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Planning for Christmas 2 – Decorations

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It’s pretty straightforward to decorate your house so it looks welcoming and festive without going mad in the artificial environment of the Christmas displays in department stores. Try these suggestions for cheap and cheerful displays.

  • Popcorn chains – Follow an air-popped popcorn recipe  and thread pieces onto a long red thread. These can be draped over Christmas trees or hung in windows.
  • Gingerbread ornaments – Make up a batch of gingerbread dough and cut out using Christmas cutters, making a hole at the top before baking ready for a ribbon to be threaded through later on. You can also ice them with coloured writing icing once they are cooled.
  • Paper chains – Cut strips of coloured paper so they are about 15-20cm long. Make a loop of the first one, and glue closed with Pritt stick. Thread a second strip through this, and close the loop with Pritt stick once again. Carry on until the chain is long enough to hang across a room. Several of them can be used for a more elaborate effect. Children often enjoy helping to make these.
  • Cinammon sticks – Tie bundles of cinnamon sticks together with ribbon and use to adorn Christmas trees, by securing with craft wire.
  • Snow – Using the cheapest cotton wool you can lay your hands on, stretch in the window to create the effect of snow. This also works for cobwebs around Halloween time.
  • Snowflakes – This is another good project for children. Cut white or silver paper into squares about 15cmx15cm, and then fold into quarters. Cut an arc around the edge so you get a circle, and then snip out little pieces around the edge and on the folds so that when you open it out you get a snowflake pattern. These look good on the Christmas tree.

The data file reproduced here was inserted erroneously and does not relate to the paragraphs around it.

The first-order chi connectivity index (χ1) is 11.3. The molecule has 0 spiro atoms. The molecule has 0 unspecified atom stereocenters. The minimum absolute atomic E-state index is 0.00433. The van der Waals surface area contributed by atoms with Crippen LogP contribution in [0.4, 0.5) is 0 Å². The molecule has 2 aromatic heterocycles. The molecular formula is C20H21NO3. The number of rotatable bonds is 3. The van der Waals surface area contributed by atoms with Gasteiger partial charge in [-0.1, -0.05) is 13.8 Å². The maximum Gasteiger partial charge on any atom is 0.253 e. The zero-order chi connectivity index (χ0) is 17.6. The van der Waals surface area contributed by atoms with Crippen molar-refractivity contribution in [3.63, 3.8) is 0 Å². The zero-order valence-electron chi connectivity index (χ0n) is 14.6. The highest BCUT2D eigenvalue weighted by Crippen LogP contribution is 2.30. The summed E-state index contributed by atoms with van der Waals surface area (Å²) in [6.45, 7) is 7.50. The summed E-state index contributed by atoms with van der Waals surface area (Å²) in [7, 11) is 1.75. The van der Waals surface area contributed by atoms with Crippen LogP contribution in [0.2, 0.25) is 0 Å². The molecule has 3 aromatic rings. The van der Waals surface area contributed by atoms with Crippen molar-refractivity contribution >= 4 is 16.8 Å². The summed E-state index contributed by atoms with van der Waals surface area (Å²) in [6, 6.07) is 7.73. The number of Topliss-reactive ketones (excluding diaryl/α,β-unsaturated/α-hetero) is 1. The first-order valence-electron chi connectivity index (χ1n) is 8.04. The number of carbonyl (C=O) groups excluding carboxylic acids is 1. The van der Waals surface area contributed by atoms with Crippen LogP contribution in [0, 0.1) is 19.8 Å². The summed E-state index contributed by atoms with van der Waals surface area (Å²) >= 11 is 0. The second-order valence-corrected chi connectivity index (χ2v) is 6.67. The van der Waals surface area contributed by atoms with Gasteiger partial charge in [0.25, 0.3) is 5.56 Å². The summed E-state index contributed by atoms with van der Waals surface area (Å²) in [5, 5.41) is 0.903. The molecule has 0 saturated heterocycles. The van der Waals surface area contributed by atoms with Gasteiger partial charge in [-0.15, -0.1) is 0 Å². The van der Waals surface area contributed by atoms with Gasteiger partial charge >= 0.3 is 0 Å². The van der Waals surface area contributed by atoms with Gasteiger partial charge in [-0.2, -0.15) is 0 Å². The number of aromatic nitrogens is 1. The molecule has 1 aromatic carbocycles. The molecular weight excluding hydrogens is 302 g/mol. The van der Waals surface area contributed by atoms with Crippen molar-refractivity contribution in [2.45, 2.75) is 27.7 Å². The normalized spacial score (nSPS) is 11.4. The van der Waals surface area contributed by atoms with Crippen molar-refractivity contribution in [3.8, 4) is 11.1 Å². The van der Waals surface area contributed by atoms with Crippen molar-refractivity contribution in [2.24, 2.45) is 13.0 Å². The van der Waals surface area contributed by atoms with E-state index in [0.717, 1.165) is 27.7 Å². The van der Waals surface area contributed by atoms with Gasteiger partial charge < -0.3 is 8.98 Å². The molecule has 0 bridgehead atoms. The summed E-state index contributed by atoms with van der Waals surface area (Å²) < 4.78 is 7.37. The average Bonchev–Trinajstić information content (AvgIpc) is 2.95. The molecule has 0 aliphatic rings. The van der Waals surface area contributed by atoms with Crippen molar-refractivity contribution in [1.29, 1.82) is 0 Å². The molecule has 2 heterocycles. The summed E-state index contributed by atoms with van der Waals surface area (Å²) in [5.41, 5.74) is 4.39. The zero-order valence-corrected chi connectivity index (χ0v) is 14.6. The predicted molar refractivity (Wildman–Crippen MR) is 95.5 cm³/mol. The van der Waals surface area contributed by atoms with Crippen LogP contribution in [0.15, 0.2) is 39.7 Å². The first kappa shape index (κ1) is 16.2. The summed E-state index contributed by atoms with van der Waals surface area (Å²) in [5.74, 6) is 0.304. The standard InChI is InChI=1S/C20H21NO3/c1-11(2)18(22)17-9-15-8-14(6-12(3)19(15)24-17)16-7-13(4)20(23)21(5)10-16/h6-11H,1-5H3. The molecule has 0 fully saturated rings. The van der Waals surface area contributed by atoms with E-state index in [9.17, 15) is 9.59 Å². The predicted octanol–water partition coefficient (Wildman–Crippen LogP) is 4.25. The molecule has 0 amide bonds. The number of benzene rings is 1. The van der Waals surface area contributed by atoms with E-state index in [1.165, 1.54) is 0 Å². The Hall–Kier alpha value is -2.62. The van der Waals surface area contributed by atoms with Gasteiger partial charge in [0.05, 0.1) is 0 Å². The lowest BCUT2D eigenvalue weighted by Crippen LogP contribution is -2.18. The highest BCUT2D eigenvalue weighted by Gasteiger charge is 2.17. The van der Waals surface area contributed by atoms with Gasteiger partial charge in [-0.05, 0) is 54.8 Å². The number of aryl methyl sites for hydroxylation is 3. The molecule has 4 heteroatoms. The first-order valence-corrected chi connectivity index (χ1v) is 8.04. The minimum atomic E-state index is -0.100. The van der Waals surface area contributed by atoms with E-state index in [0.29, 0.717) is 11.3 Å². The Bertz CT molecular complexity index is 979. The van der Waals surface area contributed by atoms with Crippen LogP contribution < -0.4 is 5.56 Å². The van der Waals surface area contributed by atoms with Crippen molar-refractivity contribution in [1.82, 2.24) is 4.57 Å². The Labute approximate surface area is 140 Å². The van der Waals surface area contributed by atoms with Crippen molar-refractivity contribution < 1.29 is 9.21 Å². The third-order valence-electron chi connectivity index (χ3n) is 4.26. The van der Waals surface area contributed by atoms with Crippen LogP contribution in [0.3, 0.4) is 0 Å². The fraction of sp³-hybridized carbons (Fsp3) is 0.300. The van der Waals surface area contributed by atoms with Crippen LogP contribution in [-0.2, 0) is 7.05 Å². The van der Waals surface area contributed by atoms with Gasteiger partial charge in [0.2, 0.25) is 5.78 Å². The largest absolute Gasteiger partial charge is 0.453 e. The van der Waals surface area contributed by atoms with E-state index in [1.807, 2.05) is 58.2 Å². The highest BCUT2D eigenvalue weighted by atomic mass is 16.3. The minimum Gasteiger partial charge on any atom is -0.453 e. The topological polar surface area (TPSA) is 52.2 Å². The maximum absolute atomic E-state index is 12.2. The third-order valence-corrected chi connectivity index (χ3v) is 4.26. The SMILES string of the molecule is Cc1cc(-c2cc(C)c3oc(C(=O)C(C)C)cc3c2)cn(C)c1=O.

• Wreaths – Make a loop of chicken wire, and then tie evergreens  and clusters of berries from the garden onto it, until the wire is obscured. You can also use florist’s wire or a hot glue gun to secure things like apples, nuts, oven dried slices of orange, and cinnamon sticks. Spray with hairspray to preserve the wreath (which will need keeping away from fire afterwards). Then add a wide tartan ribbon at the top to make a hanging loop.

Let the sunshine in

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As the sunshine starts to stream in through your windows, you might start to think of doing some spring cleaning to make sure your house is well maintained. How you do this will depend on the style and layout of your house, but the main areas you will need to concentrate on are probably as follows.

Bookcases – Take out all the books and ornaments, and dust the shelves. Dust the books all over very carefully before replacing.  Take advantage of this process to declutter and rearrange your things.

Carpets – Use a special carpet shampoo or soapy water to remove individual stains. Pull out all the furniture and hoover behind and underneath. Consider using a carpet cleaning machine or wet/dry vacuum cleaner on as many areas as possible.

Furniture – Hoover hidden crevices in sofas and chairs. Feed leather furniture with special leather balm.  Varnished furniture should be cleaned with smear-free silicon polish and brought to a shine with a duster. Polished, unvarnished furniture needs feeding with a beeswax spray polish or a specialist beeswax product.

Switches and sockets – Spray some polish onto a duster (not directly onto the electrical fitting) and wipe away fingerprints. Run cloth along the top to remove dust and dirt.

Walls –Hoover away cobwebs and dust. Then if the wall is painted, wash with a solution of washing up liquid and water, before polishing dry. Or even consider repainting if it’s very tired.

Windows – These can be easily cleaned with a microfibre cloth and a spray bottle of water, and a lot of elbow grease. However if you live near a main road, you may need to tackle outside windows with a solution of washing up liquid and water before rinsing carefully and then polishing to a shine. It’s not usually a good idea to clean windows in sunny weather as they tend to go streaky.

Woodwork – Using a damp cloth, wipe with cream cleanser and then rinse it off, concentrating on any areas with lots of fingermarks. Polish dry.

Making an entrance

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As far as hall furnishings are concerned, you know you want to make something of a statement, but you are often working in a limited space, so between you and me,  the minimum requirement is probably: